The scheme was calculated meticulously, to ensure that each element optimally meets its intended function. For example, the kitchen comes with a television that is pulled out of the marble top and watched from the living room across from it, thus eliminating the need for another element, like a “dresser/buffet”. Every part of the unit corresponds with the functionality required across from it: the wardrobe is across from the den and bedroom; the kitchen wet area is across from the bathing area; the cooking and hosting area is across from the kitchen and living room.
On the western side of the apartment, at the edge of the living room, the façade was opened and the exit to the balcony was widened. A 3-wing floor-to-ceiling vitrine window was installed to replace the wall enabling, when open, the consolidation of the dining and living room area with the balcony. Another balcony, originally covered by a tin roof at the eastern end of the apartment, was annexed to the living room, enlarging it and serving as a comfortable dressing area.
The color palette and materials selected for the apartment support the planning concept with minimal materials and a light monochromatic pattern-based mainly on gray shades, black and white. The light terrazzo tiles with coarse aggregates correspond with the international style that prevailed when the building was built. The balcony was tiled with reddish terra cotta tiles corresponding with the decorated tiles seen on old buildings of the late 1930s and, the entire façade, including the plants in the striped Parisian marquee, brings back the European balconies of yore.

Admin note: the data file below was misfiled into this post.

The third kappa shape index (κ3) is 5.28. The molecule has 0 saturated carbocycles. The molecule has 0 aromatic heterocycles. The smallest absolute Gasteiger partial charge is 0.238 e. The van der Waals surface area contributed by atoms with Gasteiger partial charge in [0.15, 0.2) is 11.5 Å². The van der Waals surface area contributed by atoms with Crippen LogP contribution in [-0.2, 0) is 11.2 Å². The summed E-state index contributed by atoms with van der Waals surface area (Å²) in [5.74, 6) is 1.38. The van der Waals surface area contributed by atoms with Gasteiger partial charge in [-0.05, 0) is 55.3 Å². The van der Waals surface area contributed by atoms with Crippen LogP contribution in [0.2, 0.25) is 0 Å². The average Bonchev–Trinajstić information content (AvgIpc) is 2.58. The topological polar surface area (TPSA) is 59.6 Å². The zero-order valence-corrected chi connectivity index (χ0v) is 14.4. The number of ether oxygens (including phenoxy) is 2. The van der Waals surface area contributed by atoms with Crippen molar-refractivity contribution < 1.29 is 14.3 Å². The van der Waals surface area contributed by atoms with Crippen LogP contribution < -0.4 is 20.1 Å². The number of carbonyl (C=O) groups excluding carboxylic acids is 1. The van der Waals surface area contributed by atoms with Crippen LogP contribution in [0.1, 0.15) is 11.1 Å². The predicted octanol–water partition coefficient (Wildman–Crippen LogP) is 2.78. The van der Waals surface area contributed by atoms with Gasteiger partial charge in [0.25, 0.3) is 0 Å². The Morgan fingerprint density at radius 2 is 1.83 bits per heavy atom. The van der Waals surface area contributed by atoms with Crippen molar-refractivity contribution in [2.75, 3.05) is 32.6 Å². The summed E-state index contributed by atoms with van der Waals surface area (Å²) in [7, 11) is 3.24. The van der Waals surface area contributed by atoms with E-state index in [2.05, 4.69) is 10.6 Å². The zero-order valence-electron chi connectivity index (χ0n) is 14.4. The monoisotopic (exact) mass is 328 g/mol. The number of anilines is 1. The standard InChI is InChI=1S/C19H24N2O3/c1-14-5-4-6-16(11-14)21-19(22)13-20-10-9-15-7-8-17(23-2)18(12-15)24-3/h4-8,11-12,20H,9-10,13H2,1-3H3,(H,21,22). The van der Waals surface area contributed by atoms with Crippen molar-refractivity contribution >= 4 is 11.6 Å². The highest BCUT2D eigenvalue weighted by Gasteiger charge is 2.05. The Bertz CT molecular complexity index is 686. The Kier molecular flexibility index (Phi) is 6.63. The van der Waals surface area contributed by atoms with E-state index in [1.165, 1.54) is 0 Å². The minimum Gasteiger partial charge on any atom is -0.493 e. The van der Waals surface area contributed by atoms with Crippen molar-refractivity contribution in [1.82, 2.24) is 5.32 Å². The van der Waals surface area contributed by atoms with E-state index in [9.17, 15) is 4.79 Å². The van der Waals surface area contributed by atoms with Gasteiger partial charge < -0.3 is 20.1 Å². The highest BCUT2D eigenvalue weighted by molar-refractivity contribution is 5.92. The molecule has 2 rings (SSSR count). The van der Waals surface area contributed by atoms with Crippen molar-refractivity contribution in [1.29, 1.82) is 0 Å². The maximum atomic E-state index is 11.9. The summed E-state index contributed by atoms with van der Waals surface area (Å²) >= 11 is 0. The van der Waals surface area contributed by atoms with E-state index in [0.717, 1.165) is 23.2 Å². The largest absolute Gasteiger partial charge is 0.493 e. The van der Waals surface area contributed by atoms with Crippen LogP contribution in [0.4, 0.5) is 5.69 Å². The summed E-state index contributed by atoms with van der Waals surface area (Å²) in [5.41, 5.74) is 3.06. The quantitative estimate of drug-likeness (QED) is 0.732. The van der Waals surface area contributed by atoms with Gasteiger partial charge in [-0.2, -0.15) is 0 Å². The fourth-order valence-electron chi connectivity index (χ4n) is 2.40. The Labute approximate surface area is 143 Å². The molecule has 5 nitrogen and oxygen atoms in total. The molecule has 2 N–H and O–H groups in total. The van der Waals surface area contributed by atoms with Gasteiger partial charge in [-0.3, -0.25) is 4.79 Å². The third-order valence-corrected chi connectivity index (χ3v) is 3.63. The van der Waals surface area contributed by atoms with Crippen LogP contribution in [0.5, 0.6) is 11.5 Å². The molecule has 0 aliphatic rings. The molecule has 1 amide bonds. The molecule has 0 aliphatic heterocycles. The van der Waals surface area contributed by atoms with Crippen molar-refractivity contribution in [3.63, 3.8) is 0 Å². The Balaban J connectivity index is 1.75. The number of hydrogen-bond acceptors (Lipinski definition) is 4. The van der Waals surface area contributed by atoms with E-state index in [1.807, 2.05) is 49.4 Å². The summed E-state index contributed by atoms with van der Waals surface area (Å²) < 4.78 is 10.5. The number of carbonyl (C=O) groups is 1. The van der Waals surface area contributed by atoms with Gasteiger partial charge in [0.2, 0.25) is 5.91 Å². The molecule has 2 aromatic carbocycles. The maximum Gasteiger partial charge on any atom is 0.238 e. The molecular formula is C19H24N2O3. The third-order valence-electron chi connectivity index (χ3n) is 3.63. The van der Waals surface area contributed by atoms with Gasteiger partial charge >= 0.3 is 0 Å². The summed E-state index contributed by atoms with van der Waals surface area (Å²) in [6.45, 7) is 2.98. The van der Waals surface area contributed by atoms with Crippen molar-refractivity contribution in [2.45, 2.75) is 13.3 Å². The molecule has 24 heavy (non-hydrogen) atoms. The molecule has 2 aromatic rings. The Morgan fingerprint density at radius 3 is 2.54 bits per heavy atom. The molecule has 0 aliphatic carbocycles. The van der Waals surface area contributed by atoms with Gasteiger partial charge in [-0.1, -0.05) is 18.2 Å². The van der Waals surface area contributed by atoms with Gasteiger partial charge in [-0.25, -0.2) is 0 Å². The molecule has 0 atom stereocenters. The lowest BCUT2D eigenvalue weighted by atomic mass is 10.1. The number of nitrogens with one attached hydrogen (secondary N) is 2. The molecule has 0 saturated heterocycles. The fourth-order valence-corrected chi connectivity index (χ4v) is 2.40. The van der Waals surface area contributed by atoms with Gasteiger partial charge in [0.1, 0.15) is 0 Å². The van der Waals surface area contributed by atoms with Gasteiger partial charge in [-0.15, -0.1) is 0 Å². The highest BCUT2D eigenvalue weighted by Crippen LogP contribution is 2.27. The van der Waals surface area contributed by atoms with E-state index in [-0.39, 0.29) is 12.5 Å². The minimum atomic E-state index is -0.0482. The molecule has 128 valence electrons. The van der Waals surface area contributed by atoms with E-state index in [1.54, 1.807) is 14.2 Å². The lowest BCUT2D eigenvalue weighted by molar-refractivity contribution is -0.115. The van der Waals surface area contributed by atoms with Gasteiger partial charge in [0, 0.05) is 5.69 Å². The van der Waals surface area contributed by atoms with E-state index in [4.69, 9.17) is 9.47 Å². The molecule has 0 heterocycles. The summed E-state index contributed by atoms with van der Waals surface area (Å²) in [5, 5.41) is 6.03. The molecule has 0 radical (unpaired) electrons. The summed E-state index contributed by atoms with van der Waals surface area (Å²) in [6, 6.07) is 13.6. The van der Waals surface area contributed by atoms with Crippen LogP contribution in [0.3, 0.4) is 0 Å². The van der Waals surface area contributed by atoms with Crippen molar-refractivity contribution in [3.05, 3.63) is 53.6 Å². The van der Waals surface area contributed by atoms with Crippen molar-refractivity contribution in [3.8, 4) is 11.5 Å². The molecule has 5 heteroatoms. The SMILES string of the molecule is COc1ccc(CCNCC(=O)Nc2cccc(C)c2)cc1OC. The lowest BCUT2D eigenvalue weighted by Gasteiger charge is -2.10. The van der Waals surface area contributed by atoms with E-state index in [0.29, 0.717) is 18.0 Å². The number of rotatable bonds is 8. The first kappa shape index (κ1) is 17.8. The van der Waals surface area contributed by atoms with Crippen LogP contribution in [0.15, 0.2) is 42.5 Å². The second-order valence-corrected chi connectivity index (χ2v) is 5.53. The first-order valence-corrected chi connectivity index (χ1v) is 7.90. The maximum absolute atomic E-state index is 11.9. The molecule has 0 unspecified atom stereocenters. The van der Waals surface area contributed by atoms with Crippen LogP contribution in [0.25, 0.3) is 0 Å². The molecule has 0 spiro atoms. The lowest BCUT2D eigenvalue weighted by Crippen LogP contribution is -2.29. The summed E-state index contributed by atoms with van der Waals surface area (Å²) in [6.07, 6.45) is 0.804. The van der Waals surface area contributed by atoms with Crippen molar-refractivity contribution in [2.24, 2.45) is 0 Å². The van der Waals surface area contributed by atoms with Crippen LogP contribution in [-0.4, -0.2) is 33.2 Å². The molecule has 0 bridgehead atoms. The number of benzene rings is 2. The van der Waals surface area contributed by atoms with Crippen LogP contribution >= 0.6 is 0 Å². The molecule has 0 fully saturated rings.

Hidden lighting in the ceiling emphasizes the apartment’s longitudinal axis. A decorative opaque glass accessory serves as a lighting fixture hanging over the dining room and the two linestras on the living room wall create an atmosphere of a Parisian Brasserie.
The detached ceiling creates a floating dimension and soft white curtains hang from the gap between it and the walls. Most walls were clad with white and smoothed mineral plaster and those by the curtains were painted in light mocha. Wall cladding in the kitchen consists of white rectangular tiles (metro tiles) reflecting a contemporary interpretation to the generic white tiles that were used in old apartments. An upper shelf with select ornaments complements the meticulous and simplistic design, blurring the border between the kitchen and library.
The bathroom is the only room with a door in the apartment and being part of the open space, its door is made of a wavy glass partition: transparent enough to retain the sense of openness, while ensuring the necessary privacy.
A black veneer carpentry detail was planned for the bedroom, such as a shelf unit and drawers in the dressing area, nostalgically accompanied by an antique secretaire with a matching chair, which the client inherited from his grandmother.
“This is the true story”, concludes Architect Kfir Galatia-Azulay, “the design language can indeed be called contemporary, but it was devised and developed in reference to the international style. This connection between the past and the here and now, bears with it a richness of content that corresponds with the times and, as it fully meets the design program, precisely reflects my vision for the apartment”.
Photography courtesy of K.O.T Architects
Visit K.O.T Architects- by Matt Watts